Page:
The Xaverian Theatrical Society

Theatrixmas: Lessons from celebrities at Xaverian Theatrical Society webinars

Shreya Bose
Shreya Bose
Posted on 04 Jan 2022
15:43 PM
(L-R, clockwise) Sonalika Goswami, Soumyajit Ganguly, Souparna Sarkhel, Soham Sengupta, Sakkhip Pal, Manishka Basak, and Himashri Basu.

(L-R, clockwise) Sonalika Goswami, Soumyajit Ganguly, Souparna Sarkhel, Soham Sengupta, Sakkhip Pal, Manishka Basak, and Himashri Basu. Source: SXC

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Summary
Students attended virtual sessions conducted by Koneenica Banerjee and Rwitobroto Mukherjee
Choreographer Minu Haque and theatre director Manish Mitra also shared tips

Actors Koneenica Banerjee and Rwitobroto Mukherjee shared acting tips with students at a five-day celebrity webinar hosted by the Xaverian Theatrical Society of St. Xavier’s College, Kolkata, from December 23 to 30, 2021.

The virtual event titled Theatrixmas also saw choreographer Minu Haque speaking on dance dramas, theatre director Manish Mitra joining a session on music and RJ Agni talking about radio drama.

“Acting can be learned at any time. Teachers are required for studying, but the class never ends. Daily practice is essential. I am still learning something new every day. Also, as an actor, you must be aware of your surroundings,” said Koneenica.

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“The tranquil sounds and the serene frames within the chaos of mundane are what amplify every gesture, step and movement in the dance forms. Dance is transforming what we feel entirely into what we can see,” said Haque.

Takeaways from students who attended the webinar

Theatrixmas was organised to introduce us to various aspects of theatre. We were taught the principles, morals, essence and intricacies of the theatrical journey.
— Souparna Sarkhel, a third-year Mass Communication and Videography student of St. Xavier’s College and secretary of Xaverian Theatrical Society

Koneenica Banerjee and Rwitobroto Mukherjee guided us on drama, Minu Haque taught us about the richness of country dance. This was exactly what we had in mind while planning this workshop.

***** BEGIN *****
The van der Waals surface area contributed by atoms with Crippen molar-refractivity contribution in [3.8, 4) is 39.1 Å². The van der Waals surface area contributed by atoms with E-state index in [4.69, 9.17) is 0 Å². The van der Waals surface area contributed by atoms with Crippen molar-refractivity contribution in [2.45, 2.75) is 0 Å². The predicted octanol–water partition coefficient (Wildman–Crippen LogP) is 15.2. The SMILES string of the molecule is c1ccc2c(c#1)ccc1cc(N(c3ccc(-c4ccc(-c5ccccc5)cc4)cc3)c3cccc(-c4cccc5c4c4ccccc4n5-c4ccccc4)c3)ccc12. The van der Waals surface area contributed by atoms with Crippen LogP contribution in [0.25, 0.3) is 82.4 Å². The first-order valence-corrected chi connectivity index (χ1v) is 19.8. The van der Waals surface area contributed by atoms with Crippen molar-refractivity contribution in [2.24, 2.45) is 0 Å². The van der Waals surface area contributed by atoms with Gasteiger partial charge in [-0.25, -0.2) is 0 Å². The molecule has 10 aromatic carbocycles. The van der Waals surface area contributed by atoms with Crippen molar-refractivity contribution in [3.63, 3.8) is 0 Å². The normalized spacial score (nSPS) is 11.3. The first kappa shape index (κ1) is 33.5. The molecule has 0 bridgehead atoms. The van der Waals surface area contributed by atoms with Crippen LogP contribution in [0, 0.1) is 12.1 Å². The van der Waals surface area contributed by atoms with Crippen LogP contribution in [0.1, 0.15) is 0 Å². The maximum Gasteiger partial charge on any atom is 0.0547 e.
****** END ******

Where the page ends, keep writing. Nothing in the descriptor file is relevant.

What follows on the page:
— Sonalika Goswami, a third-year Mass Communication and Videography student of St. Xavier’s College and assistant secretary of Xaverian Theatrical Society

Rwitobroto Mukherjee spoke about the importance of script and how to grow as an actor. We were taught various exercises with our eyes, emotions, body movements and voice modulation that we will practise.
— Himashri Basu, a second-year Computer Science student of St. Xavier’s College.

I learned the basic difference between Rabindra Nritya Natya and other types of dance drama. The performances gave me an idea about how to use expressions while performing in a dance drama. I also got to know about various folk dance forms of Bangladesh and a bit about their culture.
— Sakkhip Pal, a second-year Chemistry student of St. Xavier’s College

The webinar series helped us to work on our amateurish approaches. I realised how important it is to observe everything. These observations will help me in the process of internalising characters. Koneenica Banerjee helped us understand that we can learn from every person and circumstance we come across. This is what helps every actor to portray the diverse realities on the stage. The beauty of being an actor lies in living the life of others, yet being yourself when you do so.
— Soham Sengupta, a second-year Sociology student of St. Xavier’s College

It was a wonderful opportunity for each one of us to be a part of this workshop. The best thing was that we could interact with celebrities. I learned how actors can play more than a single role from one moment to another with different emotions by just altering their voice.
— Manishka Basak, a second-year Mass Communication and Videography student of St. Xavier’s College

Manish Mitra explained the word “theatre” through an interactive session. He mentioned that theatre becomes theatre only when the participation starts from an audience. It is a participatory celebration with a very vibrant living energy. Theatre consists of living resonance, an energy that is generated by the psychosomatic body of an actor and is transferred to the audience, a core component for theatre and as the energy gets transferred the audience starts responding to it. Manish Mitra also highlighted the contrasting features of a theatre and a film. Theatre has no past and future, it gets modified with time irrespective of space, actors, lights, music as the vibrant living energy gets altered.
— Soumyajit Ganguly, a third-year Biotechnology student of St. Xavier’s College

Last updated on 04 Jan 2022
18:34 PM
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